Sangomas say gay life is traditional

Amanda Ngudle

Amanda Ngudle

Staunch Africans believe the beautiful ones are dead and that the ending is nearer than we thought.

This is whenever the subject of homosexuality is brought up. Names like Ongqingili, Izitabane, osisi-bhuti and many such derogatory labels are still largely used, sometimes on homosexuals.

Zimbabwe's Robert Mugabe has called homosexuals "worse than dogs and pigs".

Yet, the male sangomas - first- hand scholars of the African tradition and culture, have come out in numbers saying they have forever been sleeping with men.

In a film flighted on BBC last year, entitled Four Rent Boys and a Sangoma, viewers are given tales of the many reasons other men have sex with other men.

One of the boys is Fihlo, a sangoma from Orange Farm.

Fihlo says in the film that he receives sex from men as a spiritual exchange of energy. "A man's semen gives me power," he reveals.

Fihlo believes it is his duty as a traditional healer to have sex with men. He says the ancestors prefer him to be submissive like a woman.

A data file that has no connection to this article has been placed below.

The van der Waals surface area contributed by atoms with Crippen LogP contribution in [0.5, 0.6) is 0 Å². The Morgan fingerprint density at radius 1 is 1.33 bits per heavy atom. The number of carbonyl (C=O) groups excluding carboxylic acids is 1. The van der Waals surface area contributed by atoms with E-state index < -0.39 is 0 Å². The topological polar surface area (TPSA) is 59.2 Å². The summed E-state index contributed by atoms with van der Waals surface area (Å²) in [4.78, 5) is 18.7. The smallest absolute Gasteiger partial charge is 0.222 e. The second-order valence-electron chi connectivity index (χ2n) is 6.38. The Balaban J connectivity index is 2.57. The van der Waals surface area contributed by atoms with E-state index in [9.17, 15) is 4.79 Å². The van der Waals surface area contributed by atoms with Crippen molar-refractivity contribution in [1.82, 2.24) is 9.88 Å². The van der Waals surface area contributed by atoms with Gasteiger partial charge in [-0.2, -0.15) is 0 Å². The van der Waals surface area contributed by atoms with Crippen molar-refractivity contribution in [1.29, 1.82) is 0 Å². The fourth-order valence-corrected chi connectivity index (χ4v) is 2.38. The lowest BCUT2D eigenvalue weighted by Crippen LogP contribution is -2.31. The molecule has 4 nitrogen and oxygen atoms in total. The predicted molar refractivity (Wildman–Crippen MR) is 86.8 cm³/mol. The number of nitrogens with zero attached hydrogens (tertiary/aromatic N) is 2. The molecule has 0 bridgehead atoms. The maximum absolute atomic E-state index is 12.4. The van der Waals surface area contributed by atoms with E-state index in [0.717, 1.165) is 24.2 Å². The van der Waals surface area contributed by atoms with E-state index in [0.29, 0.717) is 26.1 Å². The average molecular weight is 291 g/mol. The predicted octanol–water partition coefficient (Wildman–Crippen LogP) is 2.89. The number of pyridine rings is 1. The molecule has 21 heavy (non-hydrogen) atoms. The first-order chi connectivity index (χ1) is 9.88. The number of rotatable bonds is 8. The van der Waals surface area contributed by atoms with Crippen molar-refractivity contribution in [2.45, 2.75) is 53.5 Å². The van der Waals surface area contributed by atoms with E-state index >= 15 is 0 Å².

Such utterances don't bode well with affluent gay people. They feel the media has exploited the term and the gay community.

Many feel that the people who end up giving interviews on behalf of the gay community don't hold the candle for them.

Thulani Mhlongo, a founder member of the Soweto HIV-Aids Counsellor Association (SOHACA), says that homosexuality is as African as Maskandi music.

"I am as Zulu as they come and I consider myself a real Zulu. That I'm gay doesn't make me less of a Zulu. My grandmother told me that there has always been gays.

"There were gays in history, in the villages, there were gays in the struggle, that's how we got to know about Simon Nkoli, the former Umkhonto we Sizwe veteran."

Mhlongo agrees that the onus to represent oneself lies in every gay person's palm.

"Of course all eyes are on us and we are harshly judged for everything, including the sins of our friends. It doesn't have to be that way, but it is.

"Maybe we need to participate more in dialogue involving us and our lifestyles," he says.

A sangoma who wished to remain anonymous says for him the homosexual lifestyle was not by choice.

"My chief ancestor is a woman and because of this little fact, I can't have a wife or a girlfriend and be a sangoma.

"I'm sure you have heard of this before. Some ancestors are jealous of spouses and to live like a hermit because of a calling is unfair."